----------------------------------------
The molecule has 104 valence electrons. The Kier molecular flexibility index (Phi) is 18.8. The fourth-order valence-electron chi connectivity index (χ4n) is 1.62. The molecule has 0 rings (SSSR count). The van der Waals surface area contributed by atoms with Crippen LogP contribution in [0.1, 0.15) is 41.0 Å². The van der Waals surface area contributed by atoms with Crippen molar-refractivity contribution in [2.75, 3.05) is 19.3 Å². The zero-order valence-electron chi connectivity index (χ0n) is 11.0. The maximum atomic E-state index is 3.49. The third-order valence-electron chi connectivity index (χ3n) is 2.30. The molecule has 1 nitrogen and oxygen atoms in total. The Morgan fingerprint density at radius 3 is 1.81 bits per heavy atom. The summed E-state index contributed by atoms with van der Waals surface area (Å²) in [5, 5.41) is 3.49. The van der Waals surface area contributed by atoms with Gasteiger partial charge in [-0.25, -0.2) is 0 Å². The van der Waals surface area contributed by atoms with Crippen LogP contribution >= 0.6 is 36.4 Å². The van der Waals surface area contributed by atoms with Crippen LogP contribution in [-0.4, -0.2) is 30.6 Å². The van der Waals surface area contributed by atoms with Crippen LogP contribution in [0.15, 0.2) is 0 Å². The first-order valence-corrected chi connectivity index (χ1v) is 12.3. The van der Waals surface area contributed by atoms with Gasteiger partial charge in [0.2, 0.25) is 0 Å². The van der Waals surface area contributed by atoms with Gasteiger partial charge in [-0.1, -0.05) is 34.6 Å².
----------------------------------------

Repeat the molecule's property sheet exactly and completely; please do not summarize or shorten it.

The molecule has 104 valence electrons. The Kier molecular flexibility index (Phi) is 18.8. The fourth-order valence-electron chi connectivity index (χ4n) is 1.62. The molecule has 0 rings (SSSR count). The van der Waals surface area contributed by atoms with Crippen LogP contribution in [0.1, 0.15) is 41.0 Å². The van der Waals surface area contributed by atoms with Crippen molar-refractivity contribution in [2.75, 3.05) is 19.3 Å². The zero-order valence-electron chi connectivity index (χ0n) is 11.0. The maximum atomic E-state index is 3.49. The third-order valence-electron chi connectivity index (χ3n) is 2.30. The molecule has 1 nitrogen and oxygen atoms in total. The Morgan fingerprint density at radius 3 is 1.81 bits per heavy atom. The summed E-state index contributed by atoms with van der Waals surface area (Å²) in [5, 5.41) is 3.49. The van der Waals surface area contributed by atoms with Gasteiger partial charge in [-0.25, -0.2) is 0 Å². The van der Waals surface area contributed by atoms with Crippen LogP contribution >= 0.6 is 36.4 Å². The van der Waals surface area contributed by atoms with Crippen LogP contribution in [-0.4, -0.2) is 30.6 Å². The van der Waals surface area contributed by atoms with Crippen LogP contribution in [0.15, 0.2) is 0 Å². The first-order valence-corrected chi connectivity index (χ1v) is 12.3. The van der Waals surface area contributed by atoms with Gasteiger partial charge in [0.2, 0.25) is 0 Å². The van der Waals surface area contributed by atoms with Gasteiger partial charge in [-0.1, -0.05) is 34.6 Å².